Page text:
Copper is a strong and free-spirited young woman growing up along the banks of Troublesome Creek. As a newborn her mother died in a tragic accident and now Pepper lives with her scarred father who is still dealing with loss and her bitter and harsh stepmother/aunt.
The book follows Copper's life through ages 15-17 from the time she comes of age and begins to resent everyone making decisions for her, to the day she marries city doctor Simon Corbett. Peppered throughout the novel are also lengthy flashbacks to her parent's courtship and early marriage.
Although I enjoyed the book, I was disapointed by the ending, and felt the auther tried to rationalize away Copper's poor marriage choice by describing her subject's fascination with city doctor Corbett's "lavender starched shirts" concealing rippling muscles as "true love". The bulk of this novel focuses on Copper's love for the mountains, about her fascination with the earth and knowledge of it, and quite a bit of her time is spent with a boy who truly seems to love her and, while not necessarily exciting or sexually arousing, has a good heart, cares for others, and is hardworking. I felt like the author took the easy path by introducing a fancy character in the last few chapters who made Copper's heart beat, but who clearly had much lower standards than her other marriage option. (impatient, led by his impulses and not true to his word) thus following the path of so many cheap romantic writers by stamping passion as love.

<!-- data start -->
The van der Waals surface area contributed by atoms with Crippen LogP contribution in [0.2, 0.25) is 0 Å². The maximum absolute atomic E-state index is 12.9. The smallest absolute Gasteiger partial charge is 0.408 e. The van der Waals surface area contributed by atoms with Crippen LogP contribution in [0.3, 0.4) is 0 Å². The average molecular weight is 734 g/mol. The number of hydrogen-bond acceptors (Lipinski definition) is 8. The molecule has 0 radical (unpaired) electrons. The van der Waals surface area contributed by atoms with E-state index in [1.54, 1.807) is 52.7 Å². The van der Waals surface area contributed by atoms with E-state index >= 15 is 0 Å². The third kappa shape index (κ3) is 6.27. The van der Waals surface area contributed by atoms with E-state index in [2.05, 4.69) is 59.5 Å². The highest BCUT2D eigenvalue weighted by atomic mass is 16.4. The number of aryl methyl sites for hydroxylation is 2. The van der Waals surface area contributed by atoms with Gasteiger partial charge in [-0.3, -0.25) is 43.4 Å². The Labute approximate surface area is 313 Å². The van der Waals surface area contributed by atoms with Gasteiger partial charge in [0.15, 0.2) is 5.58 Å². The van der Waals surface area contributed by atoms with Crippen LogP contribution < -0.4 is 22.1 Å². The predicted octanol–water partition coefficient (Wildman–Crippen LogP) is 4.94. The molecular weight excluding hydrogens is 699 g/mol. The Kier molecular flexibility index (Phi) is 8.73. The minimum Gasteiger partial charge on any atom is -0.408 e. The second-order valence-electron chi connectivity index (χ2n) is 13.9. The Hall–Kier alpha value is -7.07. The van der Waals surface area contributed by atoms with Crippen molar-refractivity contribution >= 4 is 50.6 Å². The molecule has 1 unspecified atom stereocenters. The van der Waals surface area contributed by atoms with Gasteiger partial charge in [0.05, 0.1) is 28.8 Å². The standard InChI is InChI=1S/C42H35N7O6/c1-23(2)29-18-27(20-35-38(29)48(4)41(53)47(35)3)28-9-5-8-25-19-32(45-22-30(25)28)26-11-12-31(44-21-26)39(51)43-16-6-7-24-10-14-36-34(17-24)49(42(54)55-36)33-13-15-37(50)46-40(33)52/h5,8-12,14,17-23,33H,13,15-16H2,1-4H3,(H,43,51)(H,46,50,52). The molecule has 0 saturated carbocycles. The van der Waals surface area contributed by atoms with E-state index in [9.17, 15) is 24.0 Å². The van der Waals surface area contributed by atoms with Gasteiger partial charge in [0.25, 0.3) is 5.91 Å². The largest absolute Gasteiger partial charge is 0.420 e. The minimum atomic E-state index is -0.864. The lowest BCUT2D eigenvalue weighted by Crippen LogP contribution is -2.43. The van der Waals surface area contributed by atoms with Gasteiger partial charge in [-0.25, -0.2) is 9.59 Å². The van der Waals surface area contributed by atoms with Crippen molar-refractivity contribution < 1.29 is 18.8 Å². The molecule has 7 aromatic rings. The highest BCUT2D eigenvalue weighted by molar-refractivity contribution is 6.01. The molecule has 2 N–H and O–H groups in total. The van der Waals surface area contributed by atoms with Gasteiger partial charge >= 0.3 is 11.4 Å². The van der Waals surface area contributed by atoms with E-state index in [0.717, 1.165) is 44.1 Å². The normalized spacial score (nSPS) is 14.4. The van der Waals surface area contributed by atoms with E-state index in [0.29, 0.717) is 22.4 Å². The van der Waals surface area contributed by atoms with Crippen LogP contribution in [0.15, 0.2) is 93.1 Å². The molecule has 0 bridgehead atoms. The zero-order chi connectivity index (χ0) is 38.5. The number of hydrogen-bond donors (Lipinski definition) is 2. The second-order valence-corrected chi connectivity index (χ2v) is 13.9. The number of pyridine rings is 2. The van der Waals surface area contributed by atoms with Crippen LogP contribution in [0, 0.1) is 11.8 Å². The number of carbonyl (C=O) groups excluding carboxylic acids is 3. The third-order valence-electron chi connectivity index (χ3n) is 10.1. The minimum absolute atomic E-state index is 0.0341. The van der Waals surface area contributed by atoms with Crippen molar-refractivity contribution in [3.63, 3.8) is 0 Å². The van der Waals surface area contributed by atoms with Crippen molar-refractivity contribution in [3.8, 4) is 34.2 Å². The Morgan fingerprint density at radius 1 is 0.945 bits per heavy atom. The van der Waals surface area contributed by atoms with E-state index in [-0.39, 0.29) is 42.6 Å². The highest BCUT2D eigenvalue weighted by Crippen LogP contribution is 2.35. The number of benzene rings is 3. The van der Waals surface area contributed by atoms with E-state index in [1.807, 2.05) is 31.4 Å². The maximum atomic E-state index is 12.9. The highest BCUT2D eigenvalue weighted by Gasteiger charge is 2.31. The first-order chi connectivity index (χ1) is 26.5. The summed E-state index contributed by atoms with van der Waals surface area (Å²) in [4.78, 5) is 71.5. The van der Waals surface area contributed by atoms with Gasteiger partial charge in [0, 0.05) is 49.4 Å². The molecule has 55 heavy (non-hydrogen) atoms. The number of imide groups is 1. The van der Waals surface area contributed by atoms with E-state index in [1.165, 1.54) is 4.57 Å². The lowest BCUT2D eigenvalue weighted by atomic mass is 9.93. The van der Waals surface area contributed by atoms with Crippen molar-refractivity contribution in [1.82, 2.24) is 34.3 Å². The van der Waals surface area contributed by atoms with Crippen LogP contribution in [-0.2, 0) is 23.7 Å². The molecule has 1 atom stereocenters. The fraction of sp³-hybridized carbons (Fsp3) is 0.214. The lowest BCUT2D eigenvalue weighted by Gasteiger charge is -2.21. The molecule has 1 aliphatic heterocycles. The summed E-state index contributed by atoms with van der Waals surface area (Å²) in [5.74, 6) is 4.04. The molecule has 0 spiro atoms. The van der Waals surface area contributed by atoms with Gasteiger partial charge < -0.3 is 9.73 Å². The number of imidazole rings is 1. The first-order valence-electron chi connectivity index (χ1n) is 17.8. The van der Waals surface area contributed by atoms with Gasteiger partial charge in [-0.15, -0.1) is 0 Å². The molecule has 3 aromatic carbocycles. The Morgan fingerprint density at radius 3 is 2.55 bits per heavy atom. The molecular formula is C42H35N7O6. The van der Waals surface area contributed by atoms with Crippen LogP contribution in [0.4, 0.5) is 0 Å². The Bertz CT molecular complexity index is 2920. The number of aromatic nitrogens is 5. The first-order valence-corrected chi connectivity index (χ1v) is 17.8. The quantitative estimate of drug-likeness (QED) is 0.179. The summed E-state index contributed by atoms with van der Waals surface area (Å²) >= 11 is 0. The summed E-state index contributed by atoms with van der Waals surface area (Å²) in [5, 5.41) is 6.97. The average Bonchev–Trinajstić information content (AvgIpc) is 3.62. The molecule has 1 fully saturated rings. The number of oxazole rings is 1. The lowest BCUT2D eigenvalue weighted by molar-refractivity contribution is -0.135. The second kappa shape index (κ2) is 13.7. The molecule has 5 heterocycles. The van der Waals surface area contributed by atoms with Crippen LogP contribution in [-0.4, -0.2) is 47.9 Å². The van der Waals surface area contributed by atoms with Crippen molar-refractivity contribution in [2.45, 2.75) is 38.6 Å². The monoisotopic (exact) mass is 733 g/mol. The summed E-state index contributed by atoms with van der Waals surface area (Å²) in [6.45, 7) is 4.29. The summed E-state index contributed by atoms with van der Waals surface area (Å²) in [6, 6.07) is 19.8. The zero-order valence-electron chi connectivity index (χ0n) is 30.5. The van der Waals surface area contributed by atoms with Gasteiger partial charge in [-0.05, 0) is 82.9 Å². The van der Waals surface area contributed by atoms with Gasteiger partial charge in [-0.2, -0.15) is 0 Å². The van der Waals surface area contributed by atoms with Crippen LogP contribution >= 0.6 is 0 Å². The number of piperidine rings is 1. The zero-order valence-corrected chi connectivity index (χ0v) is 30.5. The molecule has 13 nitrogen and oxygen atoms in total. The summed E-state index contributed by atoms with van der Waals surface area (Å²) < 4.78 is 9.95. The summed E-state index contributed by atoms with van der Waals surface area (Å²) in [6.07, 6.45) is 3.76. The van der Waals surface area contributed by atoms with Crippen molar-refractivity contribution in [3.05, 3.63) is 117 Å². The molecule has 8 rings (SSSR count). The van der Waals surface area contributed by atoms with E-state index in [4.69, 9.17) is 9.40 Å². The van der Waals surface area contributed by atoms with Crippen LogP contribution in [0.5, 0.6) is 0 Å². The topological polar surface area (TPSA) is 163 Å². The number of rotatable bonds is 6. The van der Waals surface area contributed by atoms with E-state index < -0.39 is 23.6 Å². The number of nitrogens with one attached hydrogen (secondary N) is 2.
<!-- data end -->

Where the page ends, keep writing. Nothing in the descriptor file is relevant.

As Christians (for this IS a Christian novel with strong religious tones) we are taught that love is something much deeper than emotions or first impressions. I was disapointed that Jan Watson didn't take the high road and write a novel about something so much more valuable.